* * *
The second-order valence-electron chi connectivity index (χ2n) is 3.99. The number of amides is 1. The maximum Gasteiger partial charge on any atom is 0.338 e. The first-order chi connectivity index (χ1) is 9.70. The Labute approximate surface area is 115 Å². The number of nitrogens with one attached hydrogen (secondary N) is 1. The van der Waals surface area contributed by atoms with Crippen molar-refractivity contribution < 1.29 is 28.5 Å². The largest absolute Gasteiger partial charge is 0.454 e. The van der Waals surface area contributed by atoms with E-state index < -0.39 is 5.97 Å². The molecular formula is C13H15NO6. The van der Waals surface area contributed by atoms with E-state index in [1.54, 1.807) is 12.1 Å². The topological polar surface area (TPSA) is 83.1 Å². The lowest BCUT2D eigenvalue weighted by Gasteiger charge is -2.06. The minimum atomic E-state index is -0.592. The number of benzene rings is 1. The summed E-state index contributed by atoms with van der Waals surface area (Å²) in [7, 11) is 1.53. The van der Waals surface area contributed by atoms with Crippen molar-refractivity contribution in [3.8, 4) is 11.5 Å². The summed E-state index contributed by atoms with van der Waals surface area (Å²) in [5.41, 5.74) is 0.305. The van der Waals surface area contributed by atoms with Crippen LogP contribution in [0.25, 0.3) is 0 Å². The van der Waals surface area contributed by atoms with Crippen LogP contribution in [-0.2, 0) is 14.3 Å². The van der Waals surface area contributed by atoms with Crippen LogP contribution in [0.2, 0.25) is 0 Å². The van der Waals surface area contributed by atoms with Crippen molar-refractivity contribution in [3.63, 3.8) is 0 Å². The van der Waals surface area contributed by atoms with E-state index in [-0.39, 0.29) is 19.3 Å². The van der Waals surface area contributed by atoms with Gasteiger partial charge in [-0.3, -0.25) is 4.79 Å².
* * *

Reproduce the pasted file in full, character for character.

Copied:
The second-order valence-electron chi connectivity index (χ2n) is 3.99. The number of amides is 1. The maximum Gasteiger partial charge on any atom is 0.338 e. The first-order chi connectivity index (χ1) is 9.70. The Labute approximate surface area is 115 Å². The number of nitrogens with one attached hydrogen (secondary N) is 1. The van der Waals surface area contributed by atoms with Crippen molar-refractivity contribution < 1.29 is 28.5 Å². The largest absolute Gasteiger partial charge is 0.454 e. The van der Waals surface area contributed by atoms with E-state index < -0.39 is 5.97 Å². The molecular formula is C13H15NO6. The van der Waals surface area contributed by atoms with E-state index in [1.54, 1.807) is 12.1 Å². The topological polar surface area (TPSA) is 83.1 Å². The lowest BCUT2D eigenvalue weighted by Gasteiger charge is -2.06. The minimum atomic E-state index is -0.592. The number of benzene rings is 1. The summed E-state index contributed by atoms with van der Waals surface area (Å²) in [7, 11) is 1.53. The van der Waals surface area contributed by atoms with Crippen molar-refractivity contribution in [3.8, 4) is 11.5 Å². The summed E-state index contributed by atoms with van der Waals surface area (Å²) in [5.41, 5.74) is 0.305. The van der Waals surface area contributed by atoms with Crippen LogP contribution in [0.25, 0.3) is 0 Å². The van der Waals surface area contributed by atoms with Crippen LogP contribution in [-0.2, 0) is 14.3 Å². The van der Waals surface area contributed by atoms with Crippen LogP contribution in [0.2, 0.25) is 0 Å². The van der Waals surface area contributed by atoms with Crippen molar-refractivity contribution in [3.63, 3.8) is 0 Å². The van der Waals surface area contributed by atoms with E-state index in [-0.39, 0.29) is 19.3 Å². The van der Waals surface area contributed by atoms with Gasteiger partial charge in [-0.3, -0.25) is 4.79 Å².